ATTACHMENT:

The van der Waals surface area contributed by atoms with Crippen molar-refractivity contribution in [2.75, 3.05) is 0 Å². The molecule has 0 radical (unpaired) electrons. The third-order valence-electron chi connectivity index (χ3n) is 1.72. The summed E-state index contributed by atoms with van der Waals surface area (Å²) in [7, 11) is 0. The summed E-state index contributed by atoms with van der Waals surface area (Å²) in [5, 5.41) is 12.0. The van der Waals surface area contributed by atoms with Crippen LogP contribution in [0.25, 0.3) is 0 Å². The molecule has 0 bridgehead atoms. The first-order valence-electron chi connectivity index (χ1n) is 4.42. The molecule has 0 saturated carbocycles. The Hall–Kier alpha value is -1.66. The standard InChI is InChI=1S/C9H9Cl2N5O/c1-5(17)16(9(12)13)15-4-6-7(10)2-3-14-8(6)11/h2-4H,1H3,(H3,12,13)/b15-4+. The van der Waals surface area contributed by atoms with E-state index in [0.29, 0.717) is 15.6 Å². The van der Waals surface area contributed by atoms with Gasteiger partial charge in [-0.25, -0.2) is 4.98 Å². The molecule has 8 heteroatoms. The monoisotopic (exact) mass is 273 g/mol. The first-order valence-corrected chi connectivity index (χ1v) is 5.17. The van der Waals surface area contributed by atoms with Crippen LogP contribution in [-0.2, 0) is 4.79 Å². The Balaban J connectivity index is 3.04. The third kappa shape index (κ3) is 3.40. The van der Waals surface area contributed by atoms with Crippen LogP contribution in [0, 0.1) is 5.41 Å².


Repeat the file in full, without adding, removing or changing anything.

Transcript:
The van der Waals surface area contributed by atoms with Crippen molar-refractivity contribution in [2.75, 3.05) is 0 Å². The molecule has 0 radical (unpaired) electrons. The third-order valence-electron chi connectivity index (χ3n) is 1.72. The summed E-state index contributed by atoms with van der Waals surface area (Å²) in [7, 11) is 0. The summed E-state index contributed by atoms with van der Waals surface area (Å²) in [5, 5.41) is 12.0. The van der Waals surface area contributed by atoms with Crippen LogP contribution in [0.25, 0.3) is 0 Å². The molecule has 0 bridgehead atoms. The first-order valence-electron chi connectivity index (χ1n) is 4.42. The molecule has 0 saturated carbocycles. The Hall–Kier alpha value is -1.66. The standard InChI is InChI=1S/C9H9Cl2N5O/c1-5(17)16(9(12)13)15-4-6-7(10)2-3-14-8(6)11/h2-4H,1H3,(H3,12,13)/b15-4+. The van der Waals surface area contributed by atoms with E-state index in [0.29, 0.717) is 15.6 Å². The van der Waals surface area contributed by atoms with Gasteiger partial charge in [-0.25, -0.2) is 4.98 Å². The molecule has 8 heteroatoms. The monoisotopic (exact) mass is 273 g/mol. The first-order valence-corrected chi connectivity index (χ1v) is 5.17. The van der Waals surface area contributed by atoms with Crippen LogP contribution in [-0.2, 0) is 4.79 Å². The Balaban J connectivity index is 3.04. The third kappa shape index (κ3) is 3.40. The van der Waals surface area contributed by atoms with Crippen LogP contribution in [0, 0.1) is 5.41 Å².